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Harry R. Schwartz

Software engineer, nominal scientist, gentleman of the internet. Member, ←Hotline Webring→.


When is Literate Programming Appropriate?

Published 19 May 2016. Tags: computer-science.

We’ve been chatting a lot about Org-mode at the last few EmacsBoston meetups. The topic of literate programming—the practice of structuring code as a narrative through copious comments—keeps coming up. Org makes it easy to structure programs literately, and that ease encourages users to try it out.

This usually leads to a question: should programs be structured literately? I think it depends.

Working software engineers—especially folks (like me) who’ve been influenced by the XP movement—often dislike literate programs. Since real-world projects are guaranteed to change, “good code” means “code that can be changed easily.” Literate programs are usually much harder to change.

For example, an XP practitioner might argue that comments are just lies waiting to happen: eventually someone will change the code without updating the comments that describe that code and that discrepancy will deceive comment-readers forever after.

This mindset encourages the use of small, thoughtfully named methods instead of comments. Using good names provides a sort of “executable documentation.” When changing the function of the code the programmer almost has to update the appropriate method and variable names, so “documentation” (in the form of names) automatically follows function.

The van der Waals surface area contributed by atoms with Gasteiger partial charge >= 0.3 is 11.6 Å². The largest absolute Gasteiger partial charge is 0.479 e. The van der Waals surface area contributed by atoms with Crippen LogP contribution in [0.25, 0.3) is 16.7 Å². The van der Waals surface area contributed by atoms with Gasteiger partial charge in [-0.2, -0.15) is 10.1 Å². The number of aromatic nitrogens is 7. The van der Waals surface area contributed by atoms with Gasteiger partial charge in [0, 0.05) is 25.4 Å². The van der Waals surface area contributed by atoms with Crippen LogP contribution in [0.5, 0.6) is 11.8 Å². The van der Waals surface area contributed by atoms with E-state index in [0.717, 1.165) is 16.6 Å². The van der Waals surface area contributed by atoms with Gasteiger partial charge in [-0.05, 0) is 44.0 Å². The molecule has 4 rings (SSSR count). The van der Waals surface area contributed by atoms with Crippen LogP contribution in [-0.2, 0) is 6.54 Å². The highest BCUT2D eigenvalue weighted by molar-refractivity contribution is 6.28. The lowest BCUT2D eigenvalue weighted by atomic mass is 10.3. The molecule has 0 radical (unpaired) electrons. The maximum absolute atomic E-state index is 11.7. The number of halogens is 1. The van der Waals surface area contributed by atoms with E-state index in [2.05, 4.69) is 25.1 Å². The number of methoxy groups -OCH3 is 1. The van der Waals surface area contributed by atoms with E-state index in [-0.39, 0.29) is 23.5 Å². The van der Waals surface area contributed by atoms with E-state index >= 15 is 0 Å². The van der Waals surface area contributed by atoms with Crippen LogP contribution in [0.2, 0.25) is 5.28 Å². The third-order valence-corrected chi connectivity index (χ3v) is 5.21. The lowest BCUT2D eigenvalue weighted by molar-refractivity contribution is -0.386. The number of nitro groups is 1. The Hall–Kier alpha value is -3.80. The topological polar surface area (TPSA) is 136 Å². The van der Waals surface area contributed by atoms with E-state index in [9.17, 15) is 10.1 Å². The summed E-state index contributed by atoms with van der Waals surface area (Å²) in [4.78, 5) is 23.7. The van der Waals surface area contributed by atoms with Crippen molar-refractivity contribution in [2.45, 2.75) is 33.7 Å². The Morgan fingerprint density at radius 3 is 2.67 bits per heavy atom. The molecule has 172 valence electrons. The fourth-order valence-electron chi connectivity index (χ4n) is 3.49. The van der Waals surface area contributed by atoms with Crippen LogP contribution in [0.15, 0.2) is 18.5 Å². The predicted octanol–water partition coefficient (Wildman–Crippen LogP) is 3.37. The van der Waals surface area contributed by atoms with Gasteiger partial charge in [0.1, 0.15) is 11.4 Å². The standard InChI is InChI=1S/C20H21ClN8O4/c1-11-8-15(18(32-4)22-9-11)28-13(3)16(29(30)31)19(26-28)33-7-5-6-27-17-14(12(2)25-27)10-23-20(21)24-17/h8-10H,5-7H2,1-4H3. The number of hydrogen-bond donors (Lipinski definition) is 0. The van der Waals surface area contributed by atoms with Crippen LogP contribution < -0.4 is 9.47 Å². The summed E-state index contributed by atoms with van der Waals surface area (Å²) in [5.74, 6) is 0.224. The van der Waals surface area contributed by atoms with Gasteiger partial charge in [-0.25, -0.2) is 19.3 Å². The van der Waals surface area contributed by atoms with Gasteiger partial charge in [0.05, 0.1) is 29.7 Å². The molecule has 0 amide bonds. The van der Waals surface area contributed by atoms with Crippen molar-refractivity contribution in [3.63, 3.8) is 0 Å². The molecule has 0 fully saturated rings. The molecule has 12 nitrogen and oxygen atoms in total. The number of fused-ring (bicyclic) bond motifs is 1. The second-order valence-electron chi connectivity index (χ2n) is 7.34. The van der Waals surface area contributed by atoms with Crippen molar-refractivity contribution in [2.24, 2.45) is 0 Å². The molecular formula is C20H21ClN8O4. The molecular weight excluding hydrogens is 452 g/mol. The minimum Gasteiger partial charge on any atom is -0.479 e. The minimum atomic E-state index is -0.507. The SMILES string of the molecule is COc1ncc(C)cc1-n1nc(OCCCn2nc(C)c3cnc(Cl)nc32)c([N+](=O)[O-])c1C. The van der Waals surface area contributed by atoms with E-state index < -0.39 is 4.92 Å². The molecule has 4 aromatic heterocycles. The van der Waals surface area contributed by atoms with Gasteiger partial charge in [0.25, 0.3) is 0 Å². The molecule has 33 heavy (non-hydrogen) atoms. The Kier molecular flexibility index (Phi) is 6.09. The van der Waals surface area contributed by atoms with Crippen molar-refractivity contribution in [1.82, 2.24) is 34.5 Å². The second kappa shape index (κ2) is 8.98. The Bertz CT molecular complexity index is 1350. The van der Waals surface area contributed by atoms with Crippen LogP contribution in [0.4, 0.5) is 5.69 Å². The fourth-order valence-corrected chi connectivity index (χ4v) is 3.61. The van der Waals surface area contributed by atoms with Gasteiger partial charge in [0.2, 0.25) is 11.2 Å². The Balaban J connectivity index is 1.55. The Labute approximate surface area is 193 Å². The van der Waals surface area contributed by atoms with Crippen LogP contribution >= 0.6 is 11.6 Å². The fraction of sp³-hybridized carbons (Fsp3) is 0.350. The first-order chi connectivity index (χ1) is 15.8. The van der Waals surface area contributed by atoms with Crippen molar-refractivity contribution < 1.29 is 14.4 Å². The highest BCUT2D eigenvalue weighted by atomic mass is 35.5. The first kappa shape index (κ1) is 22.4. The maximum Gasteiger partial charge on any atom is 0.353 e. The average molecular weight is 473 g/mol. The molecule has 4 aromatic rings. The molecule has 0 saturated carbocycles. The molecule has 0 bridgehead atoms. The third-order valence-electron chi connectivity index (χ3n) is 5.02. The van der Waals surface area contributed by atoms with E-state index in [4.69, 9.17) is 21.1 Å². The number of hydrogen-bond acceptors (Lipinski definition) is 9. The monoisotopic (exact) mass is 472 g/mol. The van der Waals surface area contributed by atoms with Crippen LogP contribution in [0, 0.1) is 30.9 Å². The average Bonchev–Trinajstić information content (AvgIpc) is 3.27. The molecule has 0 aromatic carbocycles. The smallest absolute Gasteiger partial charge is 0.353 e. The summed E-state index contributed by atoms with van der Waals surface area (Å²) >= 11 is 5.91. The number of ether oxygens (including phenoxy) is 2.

Additionally, big refactorings might require discarding or restructuring huge swathes of comments. This discourages refactoring and ossifies the code.

On the other hand, folks from a more research-oriented or academic background often like literate programming.

Research is the business of producing and communicating ideas, not maintaining long-running projects. Research projects are often prototypes built to test an idea, so long-term maintenance is less important than communicating the ideas expressed in the code.

Literate programming is also pedagogically useful. It’s easier for a student or colleague to understand code when it’s accompanied by a prose explanation.

Some researchers who are also devotees of reproducible research might go so far as to structure whole papers as literate programs. I haven’t done this myself, but I hear it works well.

So, in summary, when should you use literate programming?

If your program needs to change often (which, admittedly, describes most production code), literate programming may be a hindrance.

But if your code is relatively static, and especially if you’re mostly interested in communicating ideas, literate programming can be a valuable tool.